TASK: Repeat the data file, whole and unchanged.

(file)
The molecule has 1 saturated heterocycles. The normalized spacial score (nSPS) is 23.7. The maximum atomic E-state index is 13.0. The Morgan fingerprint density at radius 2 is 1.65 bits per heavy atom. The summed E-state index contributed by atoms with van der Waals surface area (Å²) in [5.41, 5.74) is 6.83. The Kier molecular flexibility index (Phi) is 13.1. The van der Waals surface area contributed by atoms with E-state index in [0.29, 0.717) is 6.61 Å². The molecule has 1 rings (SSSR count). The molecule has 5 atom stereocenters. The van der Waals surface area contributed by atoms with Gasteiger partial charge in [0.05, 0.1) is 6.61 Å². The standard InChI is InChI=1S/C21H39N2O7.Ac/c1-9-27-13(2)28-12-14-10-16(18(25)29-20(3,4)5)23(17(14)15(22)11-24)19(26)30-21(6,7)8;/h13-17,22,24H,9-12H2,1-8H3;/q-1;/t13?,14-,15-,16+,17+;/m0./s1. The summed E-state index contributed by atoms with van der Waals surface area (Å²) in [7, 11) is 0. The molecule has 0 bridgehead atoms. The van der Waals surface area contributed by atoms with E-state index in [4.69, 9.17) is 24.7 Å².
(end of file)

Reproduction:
The molecule has 1 saturated heterocycles. The normalized spacial score (nSPS) is 23.7. The maximum atomic E-state index is 13.0. The Morgan fingerprint density at radius 2 is 1.65 bits per heavy atom. The summed E-state index contributed by atoms with van der Waals surface area (Å²) in [5.41, 5.74) is 6.83. The Kier molecular flexibility index (Phi) is 13.1. The van der Waals surface area contributed by atoms with E-state index in [0.29, 0.717) is 6.61 Å². The molecule has 1 rings (SSSR count). The molecule has 5 atom stereocenters. The van der Waals surface area contributed by atoms with Gasteiger partial charge in [0.05, 0.1) is 6.61 Å². The standard InChI is InChI=1S/C21H39N2O7.Ac/c1-9-27-13(2)28-12-14-10-16(18(25)29-20(3,4)5)23(17(14)15(22)11-24)19(26)30-21(6,7)8;/h13-17,22,24H,9-12H2,1-8H3;/q-1;/t13?,14-,15-,16+,17+;/m0./s1. The summed E-state index contributed by atoms with van der Waals surface area (Å²) in [7, 11) is 0. The molecule has 0 bridgehead atoms. The van der Waals surface area contributed by atoms with E-state index in [4.69, 9.17) is 24.7 Å².